A recent article in the New York Times looked at a complicated overtime pay issue – one that President Obama is seeking to simplify. The question is – who is entitled to overtime compensation? Under federal labor law – the Fair Labor Standards Act (FLSA) – if you are a non-exempt hourly wage earner you are likely entitled to overtime pay at a rate of one and one-half your hourly rate of pay for every hour worked beyond 40 in any one-work week. However, if you make $460 a week in a salary you often are not entitled to time-and-a-half for overtime no matter how many extra hours you work. Broken down into an hourly rate of pay this works out to be about $11.50 an hour. When this provision was originally adopted it was to exempt higher paid white-collar workers. However this is no longer the situation. In fact, by treating hourly and salaried workers differently lower paid salary workers may face “wage exploitation” by denying low-paid workers the potential for overtime pay.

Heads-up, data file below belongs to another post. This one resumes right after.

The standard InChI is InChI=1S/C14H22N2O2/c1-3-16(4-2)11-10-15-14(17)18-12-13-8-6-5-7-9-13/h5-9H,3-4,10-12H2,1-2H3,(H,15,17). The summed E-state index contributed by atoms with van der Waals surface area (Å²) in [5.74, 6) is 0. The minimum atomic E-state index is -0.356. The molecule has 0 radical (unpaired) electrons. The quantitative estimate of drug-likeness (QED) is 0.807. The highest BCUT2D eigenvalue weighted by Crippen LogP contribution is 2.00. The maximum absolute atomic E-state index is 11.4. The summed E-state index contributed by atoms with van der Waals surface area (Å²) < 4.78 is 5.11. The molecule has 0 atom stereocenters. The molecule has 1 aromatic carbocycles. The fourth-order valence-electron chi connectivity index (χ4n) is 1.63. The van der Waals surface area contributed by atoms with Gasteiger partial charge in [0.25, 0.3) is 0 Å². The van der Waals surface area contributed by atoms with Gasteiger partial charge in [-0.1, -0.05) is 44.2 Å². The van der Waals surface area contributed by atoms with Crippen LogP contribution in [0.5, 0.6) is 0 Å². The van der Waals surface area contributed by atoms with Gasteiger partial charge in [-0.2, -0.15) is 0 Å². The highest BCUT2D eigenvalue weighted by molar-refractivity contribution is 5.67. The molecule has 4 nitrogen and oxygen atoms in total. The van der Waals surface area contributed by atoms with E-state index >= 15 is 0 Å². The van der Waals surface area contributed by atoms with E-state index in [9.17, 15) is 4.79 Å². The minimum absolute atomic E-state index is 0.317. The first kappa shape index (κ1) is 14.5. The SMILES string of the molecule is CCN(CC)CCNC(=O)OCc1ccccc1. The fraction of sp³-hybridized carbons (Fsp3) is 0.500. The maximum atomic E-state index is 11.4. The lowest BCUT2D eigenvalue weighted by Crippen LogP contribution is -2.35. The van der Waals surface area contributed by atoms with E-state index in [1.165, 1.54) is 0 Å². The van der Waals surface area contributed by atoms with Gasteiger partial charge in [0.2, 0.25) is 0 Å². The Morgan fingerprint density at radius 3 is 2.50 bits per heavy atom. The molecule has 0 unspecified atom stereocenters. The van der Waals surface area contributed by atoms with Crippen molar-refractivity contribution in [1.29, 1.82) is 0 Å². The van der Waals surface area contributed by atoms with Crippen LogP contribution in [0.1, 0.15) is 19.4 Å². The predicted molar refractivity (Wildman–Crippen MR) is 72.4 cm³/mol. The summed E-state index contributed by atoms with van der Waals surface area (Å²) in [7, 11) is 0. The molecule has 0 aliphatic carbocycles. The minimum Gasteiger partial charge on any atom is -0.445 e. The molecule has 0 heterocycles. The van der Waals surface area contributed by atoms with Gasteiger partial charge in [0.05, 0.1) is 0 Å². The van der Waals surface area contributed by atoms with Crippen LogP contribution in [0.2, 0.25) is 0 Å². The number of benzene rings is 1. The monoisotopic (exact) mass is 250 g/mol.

If you have wage and hour questions, consulting with an experienced Atlanta
Fair Labor Standards Act (FLSA) lawyer is important to ensure you are
receiving all the pay you deserve.
President Obama has requested that the Labor Department update federal overtime rules to reflect the purpose behind the salary basis test and the exemption rules which provide that workers are supposed to get overtime unless they earn a salary high enough to qualify as a professional, an administrator or an executive. Currently, the salary threshold that defines a white-collar salary is set at $455 a week, or $23,660 a year, which is below the poverty line for a family of four. Once an employer pays a worker more than that in salary, the worker may be considered exempt from overtime. Hopefully the Department of Labor will amend this cap to allow more workers to rightly qualify for overtime pay.
For more information, or if you have any wage and hour question, please contact the top Georgia wage and hour lawyers at Buckley Bala Wilson Mew LLP for an immediate case evaluation.